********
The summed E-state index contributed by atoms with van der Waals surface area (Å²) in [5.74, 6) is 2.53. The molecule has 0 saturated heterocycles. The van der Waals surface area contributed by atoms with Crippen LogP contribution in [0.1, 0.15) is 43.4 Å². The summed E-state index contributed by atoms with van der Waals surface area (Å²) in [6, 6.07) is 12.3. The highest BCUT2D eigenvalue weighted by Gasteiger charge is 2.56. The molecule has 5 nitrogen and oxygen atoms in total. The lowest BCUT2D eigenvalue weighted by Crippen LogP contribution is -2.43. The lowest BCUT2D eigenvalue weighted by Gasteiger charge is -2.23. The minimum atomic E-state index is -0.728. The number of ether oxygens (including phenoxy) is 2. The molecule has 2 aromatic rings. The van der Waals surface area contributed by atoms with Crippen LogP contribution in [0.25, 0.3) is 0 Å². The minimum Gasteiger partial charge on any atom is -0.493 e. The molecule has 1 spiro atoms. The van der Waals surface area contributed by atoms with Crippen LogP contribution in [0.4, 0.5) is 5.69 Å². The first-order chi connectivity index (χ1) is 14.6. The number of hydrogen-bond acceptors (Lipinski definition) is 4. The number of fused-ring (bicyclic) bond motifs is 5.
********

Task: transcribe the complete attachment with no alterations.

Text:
The summed E-state index contributed by atoms with van der Waals surface area (Å²) in [5.74, 6) is 2.53. The molecule has 0 saturated heterocycles. The van der Waals surface area contributed by atoms with Crippen LogP contribution in [0.1, 0.15) is 43.4 Å². The summed E-state index contributed by atoms with van der Waals surface area (Å²) in [6, 6.07) is 12.3. The highest BCUT2D eigenvalue weighted by Gasteiger charge is 2.56. The molecule has 5 nitrogen and oxygen atoms in total. The lowest BCUT2D eigenvalue weighted by Crippen LogP contribution is -2.43. The lowest BCUT2D eigenvalue weighted by Gasteiger charge is -2.23. The minimum atomic E-state index is -0.728. The number of ether oxygens (including phenoxy) is 2. The molecule has 2 aromatic rings. The van der Waals surface area contributed by atoms with Crippen LogP contribution in [0.25, 0.3) is 0 Å². The minimum Gasteiger partial charge on any atom is -0.493 e. The molecule has 1 spiro atoms. The van der Waals surface area contributed by atoms with Crippen LogP contribution in [0.4, 0.5) is 5.69 Å². The first-order chi connectivity index (χ1) is 14.6. The number of hydrogen-bond acceptors (Lipinski definition) is 4. The number of fused-ring (bicyclic) bond motifs is 5.